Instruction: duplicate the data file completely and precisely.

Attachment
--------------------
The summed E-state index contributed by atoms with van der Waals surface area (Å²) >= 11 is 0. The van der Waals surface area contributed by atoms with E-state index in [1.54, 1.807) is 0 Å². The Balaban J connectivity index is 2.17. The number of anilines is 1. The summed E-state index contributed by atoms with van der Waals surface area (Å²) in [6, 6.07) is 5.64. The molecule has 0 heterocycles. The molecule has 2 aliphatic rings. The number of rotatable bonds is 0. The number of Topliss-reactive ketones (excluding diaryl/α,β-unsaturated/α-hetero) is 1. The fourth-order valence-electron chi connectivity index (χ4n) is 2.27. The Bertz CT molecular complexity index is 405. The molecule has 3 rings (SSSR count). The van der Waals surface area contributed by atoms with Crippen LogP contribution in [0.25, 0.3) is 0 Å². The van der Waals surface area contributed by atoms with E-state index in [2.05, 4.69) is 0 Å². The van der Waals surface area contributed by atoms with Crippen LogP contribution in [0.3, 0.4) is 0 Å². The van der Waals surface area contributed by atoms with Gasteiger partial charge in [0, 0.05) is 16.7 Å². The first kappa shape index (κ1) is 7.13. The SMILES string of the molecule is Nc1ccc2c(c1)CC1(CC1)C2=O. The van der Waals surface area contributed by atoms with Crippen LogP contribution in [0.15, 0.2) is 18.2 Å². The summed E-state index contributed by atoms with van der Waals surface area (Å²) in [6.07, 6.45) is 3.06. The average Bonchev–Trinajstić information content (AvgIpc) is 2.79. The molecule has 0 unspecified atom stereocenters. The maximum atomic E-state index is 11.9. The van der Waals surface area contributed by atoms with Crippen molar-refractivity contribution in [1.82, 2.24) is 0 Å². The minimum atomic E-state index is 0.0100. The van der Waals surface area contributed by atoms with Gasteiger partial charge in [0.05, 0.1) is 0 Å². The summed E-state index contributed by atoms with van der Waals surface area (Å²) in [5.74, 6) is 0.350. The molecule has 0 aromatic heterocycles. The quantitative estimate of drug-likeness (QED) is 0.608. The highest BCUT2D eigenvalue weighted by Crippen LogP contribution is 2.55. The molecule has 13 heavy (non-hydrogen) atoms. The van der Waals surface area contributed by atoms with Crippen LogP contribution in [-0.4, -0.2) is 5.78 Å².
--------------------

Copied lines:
The summed E-state index contributed by atoms with van der Waals surface area (Å²) >= 11 is 0. The van der Waals surface area contributed by atoms with E-state index in [1.54, 1.807) is 0 Å². The Balaban J connectivity index is 2.17. The number of anilines is 1. The summed E-state index contributed by atoms with van der Waals surface area (Å²) in [6, 6.07) is 5.64. The molecule has 0 heterocycles. The molecule has 2 aliphatic rings. The number of rotatable bonds is 0. The number of Topliss-reactive ketones (excluding diaryl/α,β-unsaturated/α-hetero) is 1. The fourth-order valence-electron chi connectivity index (χ4n) is 2.27. The Bertz CT molecular complexity index is 405. The molecule has 3 rings (SSSR count). The van der Waals surface area contributed by atoms with Crippen LogP contribution in [0.25, 0.3) is 0 Å². The van der Waals surface area contributed by atoms with E-state index in [2.05, 4.69) is 0 Å². The van der Waals surface area contributed by atoms with Crippen LogP contribution in [0.3, 0.4) is 0 Å². The van der Waals surface area contributed by atoms with Gasteiger partial charge in [0, 0.05) is 16.7 Å². The first kappa shape index (κ1) is 7.13. The SMILES string of the molecule is Nc1ccc2c(c1)CC1(CC1)C2=O. The van der Waals surface area contributed by atoms with Crippen LogP contribution in [0.15, 0.2) is 18.2 Å². The summed E-state index contributed by atoms with van der Waals surface area (Å²) in [6.07, 6.45) is 3.06. The average Bonchev–Trinajstić information content (AvgIpc) is 2.79. The molecule has 0 unspecified atom stereocenters. The maximum atomic E-state index is 11.9. The van der Waals surface area contributed by atoms with Crippen molar-refractivity contribution in [1.82, 2.24) is 0 Å². The minimum atomic E-state index is 0.0100. The van der Waals surface area contributed by atoms with Gasteiger partial charge in [0.05, 0.1) is 0 Å². The summed E-state index contributed by atoms with van der Waals surface area (Å²) in [5.74, 6) is 0.350. The molecule has 0 aromatic heterocycles. The quantitative estimate of drug-likeness (QED) is 0.608. The highest BCUT2D eigenvalue weighted by Crippen LogP contribution is 2.55. The molecule has 13 heavy (non-hydrogen) atoms. The van der Waals surface area contributed by atoms with Crippen LogP contribution in [-0.4, -0.2) is 5.78 Å².